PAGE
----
Electronic Frontier Foundation (EFF) Releases Annual report on Online Company Privacy Ratings

A recent report found 65 percent of American adults don’t know that a “privacy policy” on a website doesn’t prohibit the site from sharing user’s personal browsing information. Each policy varies by the site itself, but you probably don’t read those anyway. To help you have an understanding of trustworthy sites, The Electronic Frontier Foundation (EFF) released their annual report on privacy ratings among some online companies. The Categories The EFF spent five years analyzing some of the most popular tech companies in several categories to determine how they protect user privacy. The companies range from social media powerhouses, popular phone apps, and search engines. These are the categories the EFF used to create these rankings. •Industry-accepted best practices – Does the company hand over private information without a warrant or publish a transparency report on how often they deal with the government about private user info? •Tells user about government information requests – Do they inform users of government requests for their information in a timely and legal manner? •Publicly disclose the company’s data retention policies – How long do they retain users’ private data in a form accessible to law enforcement, but not the user? •Disclose the number of times governments seek the removal of user content or accounts and how often the company complies – How often does the company comply with government demands to suspend or remove user accounts? •Pro-user public policies: opposing backdoors – How well do they communicate their position on privacy policies to the public? Companies You Can Trust Yahoo! scored top nods with a five-star rating across the board, thanks to what EFF describes as a strong stance in favor of user rights, privacy, and transparency. This is the second year in a row the search engine received a perfect rating. Computing programs designed to help aid in website building and creative design also fared well in the tests, with Adobe and WordPress both receiving perfect scores. Both companies freely share information regarding their data retention policies, while also requiring a warrant before giving up users’ information. Apple also performed well in EFF’s report, with another stellar showing across each category, while Facebook excelled in every area but one. The social media giant failed to provide adequate and timely disclosures on government content removal of users’ profiles. Twitter, Dropbox, and LinkedIn were also near the top of the pack in terms of safeguarding users’ data and privacy. Companies That Didn’t Perform as Well Microsoft and Google fell in the middle. Google lost two stars for failing to inform users of government data requests and not disclosing data retention policies. Microsoft lost points for failing to disclose both data retention policies and government content removal requests to users. Meanwhile, WhatsApp scored the worst among its peers, failing in all categories except one. The company opposes back doors, but lacks in its decision to allow government to intrude on privacy and forego informing users about its policies and requests. It’s somewhat surprising considering Facebook, which received mostly good scores across the board, now owns the company. While there is certainly room to improve, it seems many of the top companies are fighting to protect user privacy. Before signing up for a new tech service online or buying a product from one of these companies, consider reading their privacy report so you know what will happen to your data. Photo Credit: Perspecsys Photos/Flikr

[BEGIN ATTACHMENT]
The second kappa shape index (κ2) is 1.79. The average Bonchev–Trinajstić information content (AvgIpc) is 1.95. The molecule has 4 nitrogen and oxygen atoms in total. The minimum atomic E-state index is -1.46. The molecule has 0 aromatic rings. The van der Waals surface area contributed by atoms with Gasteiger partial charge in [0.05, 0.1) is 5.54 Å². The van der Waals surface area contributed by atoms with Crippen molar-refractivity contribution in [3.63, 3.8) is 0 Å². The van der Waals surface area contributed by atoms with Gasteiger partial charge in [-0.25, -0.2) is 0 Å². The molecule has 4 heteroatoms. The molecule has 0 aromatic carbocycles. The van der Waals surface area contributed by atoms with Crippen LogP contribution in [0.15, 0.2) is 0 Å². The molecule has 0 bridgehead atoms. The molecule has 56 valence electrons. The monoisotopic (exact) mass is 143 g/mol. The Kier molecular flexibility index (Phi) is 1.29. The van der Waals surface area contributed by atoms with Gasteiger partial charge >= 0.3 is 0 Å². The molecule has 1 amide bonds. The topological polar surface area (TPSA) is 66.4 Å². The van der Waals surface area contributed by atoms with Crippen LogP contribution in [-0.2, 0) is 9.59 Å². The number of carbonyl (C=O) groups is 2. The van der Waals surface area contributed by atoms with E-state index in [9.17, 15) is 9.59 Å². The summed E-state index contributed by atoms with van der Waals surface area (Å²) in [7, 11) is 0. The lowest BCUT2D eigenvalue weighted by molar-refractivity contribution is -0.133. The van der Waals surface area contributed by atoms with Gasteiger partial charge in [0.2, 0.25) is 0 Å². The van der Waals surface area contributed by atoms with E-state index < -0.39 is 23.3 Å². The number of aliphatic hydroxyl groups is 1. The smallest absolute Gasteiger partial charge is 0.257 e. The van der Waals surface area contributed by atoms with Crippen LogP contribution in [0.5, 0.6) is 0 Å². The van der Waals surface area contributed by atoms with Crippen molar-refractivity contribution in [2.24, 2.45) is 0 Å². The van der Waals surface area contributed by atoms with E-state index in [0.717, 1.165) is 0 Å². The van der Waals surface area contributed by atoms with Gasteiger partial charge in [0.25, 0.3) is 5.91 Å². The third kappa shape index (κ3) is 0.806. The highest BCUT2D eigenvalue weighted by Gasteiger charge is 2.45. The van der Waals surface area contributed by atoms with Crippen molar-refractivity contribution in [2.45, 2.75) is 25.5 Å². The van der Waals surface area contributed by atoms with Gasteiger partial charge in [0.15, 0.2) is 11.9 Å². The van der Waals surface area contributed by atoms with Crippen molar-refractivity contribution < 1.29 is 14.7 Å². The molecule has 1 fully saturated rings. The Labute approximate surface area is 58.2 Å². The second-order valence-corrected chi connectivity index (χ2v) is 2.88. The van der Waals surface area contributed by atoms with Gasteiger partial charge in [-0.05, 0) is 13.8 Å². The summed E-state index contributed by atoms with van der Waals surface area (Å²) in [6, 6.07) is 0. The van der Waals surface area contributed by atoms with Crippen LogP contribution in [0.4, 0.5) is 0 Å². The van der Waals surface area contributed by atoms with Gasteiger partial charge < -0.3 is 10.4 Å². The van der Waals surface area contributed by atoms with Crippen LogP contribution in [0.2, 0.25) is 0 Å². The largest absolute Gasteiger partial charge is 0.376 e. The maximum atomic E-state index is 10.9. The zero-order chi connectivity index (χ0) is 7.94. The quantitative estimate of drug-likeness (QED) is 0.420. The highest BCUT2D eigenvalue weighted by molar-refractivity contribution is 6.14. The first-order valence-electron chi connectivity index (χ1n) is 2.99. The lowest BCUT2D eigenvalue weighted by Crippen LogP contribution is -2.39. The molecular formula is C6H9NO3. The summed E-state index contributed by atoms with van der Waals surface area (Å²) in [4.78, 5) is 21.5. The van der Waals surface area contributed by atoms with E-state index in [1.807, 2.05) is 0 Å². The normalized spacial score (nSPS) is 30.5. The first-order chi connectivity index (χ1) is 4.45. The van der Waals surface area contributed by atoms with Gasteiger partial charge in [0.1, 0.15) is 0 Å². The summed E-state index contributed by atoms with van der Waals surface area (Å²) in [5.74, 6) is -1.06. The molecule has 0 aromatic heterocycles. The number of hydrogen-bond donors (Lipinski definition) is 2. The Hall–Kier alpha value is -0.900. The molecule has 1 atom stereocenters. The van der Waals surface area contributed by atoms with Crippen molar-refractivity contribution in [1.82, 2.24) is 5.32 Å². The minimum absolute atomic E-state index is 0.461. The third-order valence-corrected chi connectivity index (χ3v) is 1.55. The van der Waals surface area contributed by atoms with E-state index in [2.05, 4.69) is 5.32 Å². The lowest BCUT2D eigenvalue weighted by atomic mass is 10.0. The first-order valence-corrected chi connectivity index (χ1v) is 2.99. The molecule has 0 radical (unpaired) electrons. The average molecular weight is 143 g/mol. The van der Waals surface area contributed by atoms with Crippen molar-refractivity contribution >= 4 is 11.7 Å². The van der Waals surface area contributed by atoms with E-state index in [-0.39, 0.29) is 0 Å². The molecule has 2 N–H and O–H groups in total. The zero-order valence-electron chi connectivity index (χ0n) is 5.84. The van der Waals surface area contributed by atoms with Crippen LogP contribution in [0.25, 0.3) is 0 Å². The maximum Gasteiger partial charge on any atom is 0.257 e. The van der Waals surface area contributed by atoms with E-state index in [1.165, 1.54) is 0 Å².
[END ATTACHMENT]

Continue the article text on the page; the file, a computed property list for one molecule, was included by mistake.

Author -

Ben Kerns is a fan of all things related to technology and the Internet, especially when it comes to discovering new ways to further merge the two together. When he's not plugged in, he enjoys the great outdoors, healthy living, and singing off-tune to cheesy country songs.

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